August 13, 2014

the importance of knowing music.

There's a home video somewhere at my grandma's house that I remember seeing a few years ago. I'm sitting at the grand piano in my grandma's dimly lit living room, the one with the red shag carpet. I'm wearing a blue sweatsuit, my tangled wavy hair well past my shoulders. I'm about three. 
The grand piano in grandma's living room.

The video is a few minutes long and it's me happily pounding on the piano keys, making up songs about Santa Clause, driving cars, and a bunny named "Hopper". (Ask my aunt, she'll still laugh about the Hopper Song.) I make up the words as I go, I wiggle my little self all over, happy to be entertaining my aunts and mom sitting on the couch beside me. 

Fast forward a few years and I'm play at home on our upright, we got either very cheap or from someone we know. At one point, before we owned it, someone had spilled something which had leaked down into the pads and hardened them. When you played any notes around Middle C, there was a resounding "CLANK" with each stroke. We bought the house from my grandparents and this piano was in the same place as the grand piano my grandma once had. I still played in the evenings by the dim light of the lamp on top of the piano. 

I eventually I begin piano lessons with my aunt. She's a strict teacher, and I hate practicing. I hate reading notes and just not feeling good enough. I have to remember to keep the tops of my hands flat and she places a penny on top of them to ensure I follow this rule. I often don't know the piece I was supposed to be practicing because while at home, I'd get bored of the same piece over and over and just start making something up on my own. 

There are piano recitals every spring. My mom sews me a new dress each year (that also doubles as my Easter dress) and I nervously play my memorized pieces in front of our family and friends. Each summer we travel to Omaha to compete in the "Piano Olympics". Here I play one of the same solos in a small practice room in front of a judge. I'm nervous, hoping I don't completely make a fool of myself. If I do well, I'll get a trophy later on in the day. After a few years I end up with quite a few trophies and pins.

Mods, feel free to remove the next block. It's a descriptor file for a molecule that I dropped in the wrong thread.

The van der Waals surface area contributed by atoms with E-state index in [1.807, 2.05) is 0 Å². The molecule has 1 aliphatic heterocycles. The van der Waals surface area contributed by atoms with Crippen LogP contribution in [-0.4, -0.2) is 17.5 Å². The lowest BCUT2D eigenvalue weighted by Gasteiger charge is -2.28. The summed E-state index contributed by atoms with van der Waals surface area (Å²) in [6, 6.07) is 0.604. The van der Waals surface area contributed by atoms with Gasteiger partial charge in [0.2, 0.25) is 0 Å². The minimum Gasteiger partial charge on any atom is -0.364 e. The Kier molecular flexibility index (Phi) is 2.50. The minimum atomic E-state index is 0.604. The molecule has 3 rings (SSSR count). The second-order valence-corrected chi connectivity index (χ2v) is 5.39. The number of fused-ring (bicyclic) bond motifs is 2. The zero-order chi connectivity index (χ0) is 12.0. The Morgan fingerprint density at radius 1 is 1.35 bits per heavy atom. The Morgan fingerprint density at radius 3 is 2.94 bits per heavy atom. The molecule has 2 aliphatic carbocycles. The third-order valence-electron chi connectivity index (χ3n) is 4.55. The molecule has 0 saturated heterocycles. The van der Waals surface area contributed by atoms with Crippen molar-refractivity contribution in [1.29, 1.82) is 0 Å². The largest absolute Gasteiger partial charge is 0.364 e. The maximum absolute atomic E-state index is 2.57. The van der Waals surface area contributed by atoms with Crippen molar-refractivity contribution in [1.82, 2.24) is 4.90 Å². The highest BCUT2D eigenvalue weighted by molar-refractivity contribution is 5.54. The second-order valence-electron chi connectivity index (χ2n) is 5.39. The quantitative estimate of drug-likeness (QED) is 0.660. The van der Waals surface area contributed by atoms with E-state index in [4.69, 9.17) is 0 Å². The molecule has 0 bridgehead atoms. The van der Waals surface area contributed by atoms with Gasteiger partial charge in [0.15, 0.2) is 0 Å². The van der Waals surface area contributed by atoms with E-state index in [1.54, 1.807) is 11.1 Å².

An amazing outfit to compliment my killer piano skills.

In junior high and I play the piano in jazz band. I love learning the different styles of music but hate being put on the spot. I never feel like I can improvise as well as I think I should, I have trouble learning chords on complicated jazz scales. We travel to jazz competitions each year and I enjoy being part of an ensemble, where it's slightly harder to hear if I miss a note or two. 

In high school I continue with the piano lessons and with the jazz band. By this point most of the kids in band have dropped out. It's just not as cool in high school, I guess. Parents have been satisfied with their children's "trying it out" for a couple of years and don't push them to continue. We continue to have concerts and attend jazz competitions. One year I even win an "outstanding soloist award", although I never thought the solo was that difficult or outstanding.

Posing by the grand piano, in my prom dress naturally.

Fast forward quite a few more years and I'm now a mom. I miss music. I miss just sitting down and letting out whatever comes to mind based on however I'm feeling. I miss making something beautiful instantly. 

I'm now on the scout for a full sized electric piano for our home. I want to be able to play music for my family again, like I did when I was a little girl. And more importantly, I want to start to teach the boys. It's so important for children to learn an instrument, almost everyone I know who has never learned to play something always wishes they could. I'm blessed to have grown up in a family who placed a lot of value on music and the arts and intend to instill this in the boys. I want them to have these memories and to feel the joy of being able to create something beautiful instantly.

Isaiah playing the piano with his Uncle Josh at my mom's house. 

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